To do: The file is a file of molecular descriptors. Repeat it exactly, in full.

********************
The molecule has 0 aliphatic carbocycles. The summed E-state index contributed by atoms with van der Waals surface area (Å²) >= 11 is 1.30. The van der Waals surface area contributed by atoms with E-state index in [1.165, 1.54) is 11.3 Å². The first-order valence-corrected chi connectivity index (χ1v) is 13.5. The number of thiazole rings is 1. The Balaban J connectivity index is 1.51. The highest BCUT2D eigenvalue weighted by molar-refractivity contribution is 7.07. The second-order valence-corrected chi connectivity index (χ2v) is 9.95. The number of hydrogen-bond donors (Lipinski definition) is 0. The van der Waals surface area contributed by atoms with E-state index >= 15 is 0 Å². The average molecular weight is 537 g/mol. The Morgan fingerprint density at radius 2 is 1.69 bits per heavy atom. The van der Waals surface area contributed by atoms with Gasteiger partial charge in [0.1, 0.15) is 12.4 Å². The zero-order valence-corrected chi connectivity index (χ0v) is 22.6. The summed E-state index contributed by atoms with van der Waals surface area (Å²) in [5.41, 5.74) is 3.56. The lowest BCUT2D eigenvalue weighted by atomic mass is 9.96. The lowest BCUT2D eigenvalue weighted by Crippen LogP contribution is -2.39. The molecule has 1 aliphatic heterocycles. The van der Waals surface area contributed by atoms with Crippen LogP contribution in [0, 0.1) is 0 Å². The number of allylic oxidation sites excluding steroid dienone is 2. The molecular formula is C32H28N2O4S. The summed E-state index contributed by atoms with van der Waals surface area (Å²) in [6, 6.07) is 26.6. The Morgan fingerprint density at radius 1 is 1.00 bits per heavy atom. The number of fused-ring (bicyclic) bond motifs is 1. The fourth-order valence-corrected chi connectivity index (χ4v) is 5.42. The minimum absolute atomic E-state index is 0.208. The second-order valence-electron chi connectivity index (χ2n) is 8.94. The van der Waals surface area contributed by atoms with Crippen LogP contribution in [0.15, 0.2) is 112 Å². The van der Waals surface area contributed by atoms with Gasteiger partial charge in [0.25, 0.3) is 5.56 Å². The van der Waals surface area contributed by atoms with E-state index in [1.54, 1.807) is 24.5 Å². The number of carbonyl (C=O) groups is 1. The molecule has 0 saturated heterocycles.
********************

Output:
The molecule has 0 aliphatic carbocycles. The summed E-state index contributed by atoms with van der Waals surface area (Å²) >= 11 is 1.30. The van der Waals surface area contributed by atoms with E-state index in [1.165, 1.54) is 11.3 Å². The first-order valence-corrected chi connectivity index (χ1v) is 13.5. The number of thiazole rings is 1. The Balaban J connectivity index is 1.51. The highest BCUT2D eigenvalue weighted by molar-refractivity contribution is 7.07. The second-order valence-corrected chi connectivity index (χ2v) is 9.95. The number of hydrogen-bond donors (Lipinski definition) is 0. The van der Waals surface area contributed by atoms with E-state index >= 15 is 0 Å². The average molecular weight is 537 g/mol. The Morgan fingerprint density at radius 2 is 1.69 bits per heavy atom. The van der Waals surface area contributed by atoms with Gasteiger partial charge in [0.1, 0.15) is 12.4 Å². The zero-order valence-corrected chi connectivity index (χ0v) is 22.6. The summed E-state index contributed by atoms with van der Waals surface area (Å²) in [5.41, 5.74) is 3.56. The lowest BCUT2D eigenvalue weighted by atomic mass is 9.96. The lowest BCUT2D eigenvalue weighted by Crippen LogP contribution is -2.39. The molecule has 1 aliphatic heterocycles. The van der Waals surface area contributed by atoms with Crippen LogP contribution in [0, 0.1) is 0 Å². The number of allylic oxidation sites excluding steroid dienone is 2. The molecular formula is C32H28N2O4S. The summed E-state index contributed by atoms with van der Waals surface area (Å²) in [6, 6.07) is 26.6. The Morgan fingerprint density at radius 1 is 1.00 bits per heavy atom. The number of fused-ring (bicyclic) bond motifs is 1. The fourth-order valence-corrected chi connectivity index (χ4v) is 5.42. The minimum absolute atomic E-state index is 0.208. The second-order valence-electron chi connectivity index (χ2n) is 8.94. The van der Waals surface area contributed by atoms with Crippen LogP contribution in [0.15, 0.2) is 112 Å². The van der Waals surface area contributed by atoms with Gasteiger partial charge in [0.25, 0.3) is 5.56 Å². The van der Waals surface area contributed by atoms with E-state index in [1.54, 1.807) is 24.5 Å². The number of carbonyl (C=O) groups is 1. The molecule has 0 saturated heterocycles.